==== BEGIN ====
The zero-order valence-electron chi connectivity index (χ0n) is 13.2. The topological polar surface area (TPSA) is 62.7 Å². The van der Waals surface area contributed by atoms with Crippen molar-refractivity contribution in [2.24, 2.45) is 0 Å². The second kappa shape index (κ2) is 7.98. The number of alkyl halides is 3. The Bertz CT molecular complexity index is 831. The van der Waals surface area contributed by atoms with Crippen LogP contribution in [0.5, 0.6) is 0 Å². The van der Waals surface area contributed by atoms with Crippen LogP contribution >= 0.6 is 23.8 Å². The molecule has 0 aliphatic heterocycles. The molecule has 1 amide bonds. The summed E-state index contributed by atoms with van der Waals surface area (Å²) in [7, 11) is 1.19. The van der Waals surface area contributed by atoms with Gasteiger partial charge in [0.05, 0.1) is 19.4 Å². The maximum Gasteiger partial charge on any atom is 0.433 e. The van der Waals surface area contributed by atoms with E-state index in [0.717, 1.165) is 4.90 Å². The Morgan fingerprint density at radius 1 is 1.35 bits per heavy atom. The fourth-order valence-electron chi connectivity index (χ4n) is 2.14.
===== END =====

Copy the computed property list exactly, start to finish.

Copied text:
The zero-order valence-electron chi connectivity index (χ0n) is 13.2. The topological polar surface area (TPSA) is 62.7 Å². The van der Waals surface area contributed by atoms with Crippen molar-refractivity contribution in [2.24, 2.45) is 0 Å². The second kappa shape index (κ2) is 7.98. The number of alkyl halides is 3. The Bertz CT molecular complexity index is 831. The van der Waals surface area contributed by atoms with Crippen LogP contribution in [0.5, 0.6) is 0 Å². The van der Waals surface area contributed by atoms with Crippen LogP contribution >= 0.6 is 23.8 Å². The molecule has 0 aliphatic heterocycles. The molecule has 1 amide bonds. The summed E-state index contributed by atoms with van der Waals surface area (Å²) in [7, 11) is 1.19. The van der Waals surface area contributed by atoms with Gasteiger partial charge in [0.05, 0.1) is 19.4 Å². The maximum Gasteiger partial charge on any atom is 0.433 e. The van der Waals surface area contributed by atoms with E-state index in [0.717, 1.165) is 4.90 Å². The Morgan fingerprint density at radius 1 is 1.35 bits per heavy atom. The fourth-order valence-electron chi connectivity index (χ4n) is 2.14.